Bully is a documentary chronicling the experiences and legacies of five teen and preteen youths, each victims of bullying in American middle schools and high schools. I say legacies, as two of these kids, Tyler Long and Ty Smalley, took their own lives due to the constant emotional or physical abuse imposed by their peers.
Alex Libby provides our most potent touchstone, as we witness his struggles first hand. On the bus ride home from school—the most taxing endeavor of his day—we see him offer to be “buddies” with his seatmate, only to have the boy threaten to shove a broomstick up his ass. Later, his attempt to sit three-to-a-seat on the crowded bus results in beatings from other boys.
It seems as if the cameras actually amp up the degree of bullying, rather than discourage it. There’s a macho element to targeting the weak and desperate, enhanced when the kids know they are being watched. This is why it’s so easy for it to become a chronic problem—the more a kid gets isolated, the more desperate for friends he becomes.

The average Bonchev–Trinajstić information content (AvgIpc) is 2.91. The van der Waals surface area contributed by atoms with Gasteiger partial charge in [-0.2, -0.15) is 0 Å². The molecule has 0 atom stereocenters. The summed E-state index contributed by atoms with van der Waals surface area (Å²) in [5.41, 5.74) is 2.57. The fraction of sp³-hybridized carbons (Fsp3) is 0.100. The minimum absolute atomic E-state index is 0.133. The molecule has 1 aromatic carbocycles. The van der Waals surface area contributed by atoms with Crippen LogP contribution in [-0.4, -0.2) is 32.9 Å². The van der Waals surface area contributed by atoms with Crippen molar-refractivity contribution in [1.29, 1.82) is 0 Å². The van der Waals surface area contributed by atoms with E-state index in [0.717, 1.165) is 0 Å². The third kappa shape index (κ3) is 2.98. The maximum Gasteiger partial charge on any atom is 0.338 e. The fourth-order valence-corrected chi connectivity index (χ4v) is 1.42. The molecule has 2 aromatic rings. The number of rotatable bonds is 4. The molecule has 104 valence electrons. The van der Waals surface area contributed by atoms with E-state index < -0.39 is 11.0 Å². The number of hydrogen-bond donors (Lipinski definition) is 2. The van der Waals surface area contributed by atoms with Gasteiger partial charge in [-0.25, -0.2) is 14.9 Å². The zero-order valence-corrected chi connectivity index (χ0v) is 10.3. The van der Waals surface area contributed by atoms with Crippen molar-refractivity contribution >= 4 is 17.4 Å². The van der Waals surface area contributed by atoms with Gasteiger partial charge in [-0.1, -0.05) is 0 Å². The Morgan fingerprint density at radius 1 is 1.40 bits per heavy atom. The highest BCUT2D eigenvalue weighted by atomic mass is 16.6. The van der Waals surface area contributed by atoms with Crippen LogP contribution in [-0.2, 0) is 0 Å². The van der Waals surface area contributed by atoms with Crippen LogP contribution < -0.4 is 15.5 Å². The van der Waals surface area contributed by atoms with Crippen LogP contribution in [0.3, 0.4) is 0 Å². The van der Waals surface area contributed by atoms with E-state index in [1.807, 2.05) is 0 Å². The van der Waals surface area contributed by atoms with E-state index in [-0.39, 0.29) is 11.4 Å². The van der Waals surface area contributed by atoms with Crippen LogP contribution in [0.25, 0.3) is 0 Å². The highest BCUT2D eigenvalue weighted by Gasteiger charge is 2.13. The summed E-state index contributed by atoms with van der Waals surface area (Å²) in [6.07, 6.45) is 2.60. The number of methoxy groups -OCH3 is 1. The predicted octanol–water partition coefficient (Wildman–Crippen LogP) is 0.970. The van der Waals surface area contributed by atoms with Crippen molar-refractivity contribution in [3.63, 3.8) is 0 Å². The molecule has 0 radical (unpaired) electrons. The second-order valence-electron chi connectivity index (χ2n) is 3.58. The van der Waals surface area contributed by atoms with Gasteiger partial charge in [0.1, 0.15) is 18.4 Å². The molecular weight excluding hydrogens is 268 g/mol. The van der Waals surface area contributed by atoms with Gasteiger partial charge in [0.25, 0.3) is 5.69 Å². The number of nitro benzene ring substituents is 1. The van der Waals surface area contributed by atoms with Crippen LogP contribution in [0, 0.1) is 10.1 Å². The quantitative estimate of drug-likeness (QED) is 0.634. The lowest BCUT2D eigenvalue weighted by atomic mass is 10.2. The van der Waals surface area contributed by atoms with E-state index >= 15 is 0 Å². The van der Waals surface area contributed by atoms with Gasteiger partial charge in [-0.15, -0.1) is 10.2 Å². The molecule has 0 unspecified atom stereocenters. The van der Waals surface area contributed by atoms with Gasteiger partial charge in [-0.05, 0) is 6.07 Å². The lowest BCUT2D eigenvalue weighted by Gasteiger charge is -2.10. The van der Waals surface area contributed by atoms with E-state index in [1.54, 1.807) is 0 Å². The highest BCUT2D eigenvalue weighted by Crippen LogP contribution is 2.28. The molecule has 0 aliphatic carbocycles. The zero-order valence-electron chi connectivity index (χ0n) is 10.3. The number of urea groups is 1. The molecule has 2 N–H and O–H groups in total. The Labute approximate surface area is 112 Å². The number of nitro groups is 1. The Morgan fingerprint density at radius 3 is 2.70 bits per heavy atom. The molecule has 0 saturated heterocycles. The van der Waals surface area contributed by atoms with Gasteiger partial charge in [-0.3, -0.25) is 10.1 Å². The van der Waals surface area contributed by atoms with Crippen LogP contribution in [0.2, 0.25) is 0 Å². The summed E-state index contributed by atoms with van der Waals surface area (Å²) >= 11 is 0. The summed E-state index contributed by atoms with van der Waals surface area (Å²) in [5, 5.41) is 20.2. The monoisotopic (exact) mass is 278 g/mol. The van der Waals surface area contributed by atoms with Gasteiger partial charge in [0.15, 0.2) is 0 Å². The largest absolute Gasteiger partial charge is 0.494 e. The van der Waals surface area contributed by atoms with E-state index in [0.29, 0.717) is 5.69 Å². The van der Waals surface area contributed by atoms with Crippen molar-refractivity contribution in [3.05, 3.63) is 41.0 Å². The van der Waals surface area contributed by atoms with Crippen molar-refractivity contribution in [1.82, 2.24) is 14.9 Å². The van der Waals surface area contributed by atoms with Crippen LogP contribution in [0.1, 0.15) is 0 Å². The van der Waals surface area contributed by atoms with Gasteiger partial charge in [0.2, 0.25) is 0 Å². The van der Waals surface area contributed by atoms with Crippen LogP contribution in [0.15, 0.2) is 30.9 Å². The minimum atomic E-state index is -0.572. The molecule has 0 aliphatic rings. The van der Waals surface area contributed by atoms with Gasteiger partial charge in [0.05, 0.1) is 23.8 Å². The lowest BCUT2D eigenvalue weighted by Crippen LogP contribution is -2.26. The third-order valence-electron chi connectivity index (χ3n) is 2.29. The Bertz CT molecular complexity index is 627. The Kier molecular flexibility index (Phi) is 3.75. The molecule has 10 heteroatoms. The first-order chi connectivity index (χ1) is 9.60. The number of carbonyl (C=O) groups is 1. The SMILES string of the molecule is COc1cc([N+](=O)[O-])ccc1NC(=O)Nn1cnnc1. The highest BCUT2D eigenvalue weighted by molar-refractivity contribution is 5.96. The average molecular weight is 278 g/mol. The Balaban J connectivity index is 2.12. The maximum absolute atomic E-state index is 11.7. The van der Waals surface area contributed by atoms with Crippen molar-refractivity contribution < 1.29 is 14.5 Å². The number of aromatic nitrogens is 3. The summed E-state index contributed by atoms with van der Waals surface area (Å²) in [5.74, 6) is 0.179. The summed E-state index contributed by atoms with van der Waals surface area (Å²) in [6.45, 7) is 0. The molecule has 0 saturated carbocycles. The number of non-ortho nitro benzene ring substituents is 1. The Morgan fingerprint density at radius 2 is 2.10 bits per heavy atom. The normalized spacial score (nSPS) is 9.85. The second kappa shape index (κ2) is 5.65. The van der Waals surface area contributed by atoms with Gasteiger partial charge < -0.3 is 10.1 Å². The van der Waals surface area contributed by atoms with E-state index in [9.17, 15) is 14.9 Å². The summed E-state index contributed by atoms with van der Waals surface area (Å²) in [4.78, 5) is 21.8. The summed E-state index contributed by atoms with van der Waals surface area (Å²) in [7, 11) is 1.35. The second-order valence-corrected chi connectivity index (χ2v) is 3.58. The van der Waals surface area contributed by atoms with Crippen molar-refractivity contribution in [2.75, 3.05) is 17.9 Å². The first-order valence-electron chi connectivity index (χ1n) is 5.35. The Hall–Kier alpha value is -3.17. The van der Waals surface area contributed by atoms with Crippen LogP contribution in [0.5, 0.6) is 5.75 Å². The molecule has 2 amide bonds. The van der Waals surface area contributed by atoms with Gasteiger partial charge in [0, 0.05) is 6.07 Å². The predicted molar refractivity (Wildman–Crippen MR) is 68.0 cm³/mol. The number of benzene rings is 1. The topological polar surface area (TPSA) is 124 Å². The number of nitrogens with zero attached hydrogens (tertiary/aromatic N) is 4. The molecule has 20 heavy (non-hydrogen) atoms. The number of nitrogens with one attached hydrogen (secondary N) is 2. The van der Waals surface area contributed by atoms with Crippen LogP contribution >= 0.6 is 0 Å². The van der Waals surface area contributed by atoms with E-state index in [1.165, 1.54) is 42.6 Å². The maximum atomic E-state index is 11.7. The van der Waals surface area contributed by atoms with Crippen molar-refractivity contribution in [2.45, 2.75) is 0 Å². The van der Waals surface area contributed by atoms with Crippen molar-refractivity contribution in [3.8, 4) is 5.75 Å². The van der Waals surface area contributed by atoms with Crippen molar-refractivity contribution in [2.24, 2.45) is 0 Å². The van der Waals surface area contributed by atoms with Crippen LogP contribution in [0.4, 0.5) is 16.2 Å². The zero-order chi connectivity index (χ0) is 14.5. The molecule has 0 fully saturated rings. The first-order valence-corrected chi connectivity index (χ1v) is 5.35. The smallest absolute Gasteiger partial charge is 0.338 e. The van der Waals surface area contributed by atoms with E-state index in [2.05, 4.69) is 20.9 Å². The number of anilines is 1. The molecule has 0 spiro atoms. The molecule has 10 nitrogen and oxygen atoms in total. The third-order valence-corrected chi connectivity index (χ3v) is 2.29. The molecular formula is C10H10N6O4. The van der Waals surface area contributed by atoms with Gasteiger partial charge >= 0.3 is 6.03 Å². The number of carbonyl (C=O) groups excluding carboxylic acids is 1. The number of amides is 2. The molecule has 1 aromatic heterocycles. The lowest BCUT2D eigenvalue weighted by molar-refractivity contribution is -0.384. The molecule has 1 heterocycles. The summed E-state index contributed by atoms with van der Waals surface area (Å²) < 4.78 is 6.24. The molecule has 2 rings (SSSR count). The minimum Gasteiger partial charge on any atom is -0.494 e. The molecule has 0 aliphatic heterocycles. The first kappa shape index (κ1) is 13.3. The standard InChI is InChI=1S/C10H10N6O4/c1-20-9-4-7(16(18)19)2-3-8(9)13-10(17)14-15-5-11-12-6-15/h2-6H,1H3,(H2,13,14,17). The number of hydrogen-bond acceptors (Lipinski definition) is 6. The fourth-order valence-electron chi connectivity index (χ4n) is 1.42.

Naturally the film brings echoes of William Golding’s The Lord of the Flies. But with the fates of Long and Smalley making the stakes more apparent, Golding’s novel begins to feel less like an allegory and more like reality.
The families of these two boys are bent on getting action from their school boards to prevent bullying. But it is when the filmmakers, worried for Alex’s safety, eventually felt compelled to bring the footage to the attention of Alex’s parents and teachers that we really begin to see the depths of the problem.
After his teachers briefly reprimand the offenders, Alex voices his own concerns that nothing has been done to counteract the bullying he has endured in the past. However, rather than hearing him out with regard to his plight, his teacher all but scolds him for suggesting that they haven’t helped his situation.
Meanwhile, his father criticizes him for not standing up to the bullies, worried that Alex’s younger sister will come into the school being associated with a loser.
It seems not only as if the parents and teachers—who should be best equipped to act as the children’s keepers—have barely heard of bullying, but that they are completely clueless as to how difficult it is for a youth to defend against it.
Much of the press around Bully has focussed on its struggle to get a PG-13 rating in the States (re: frequent curse words), so that youths can actually see it. As valuable as this would be, I feel the biggest benefit would come from getting teachers in the audience.
Aside from director Lee Hirsch having crafted an artistically beautiful and socially hideous chronicle of our time, something needs to wake up our parents and educators: silent misery can be just as brutal as physical abuse, and they have a responsibility to protect our kids from both.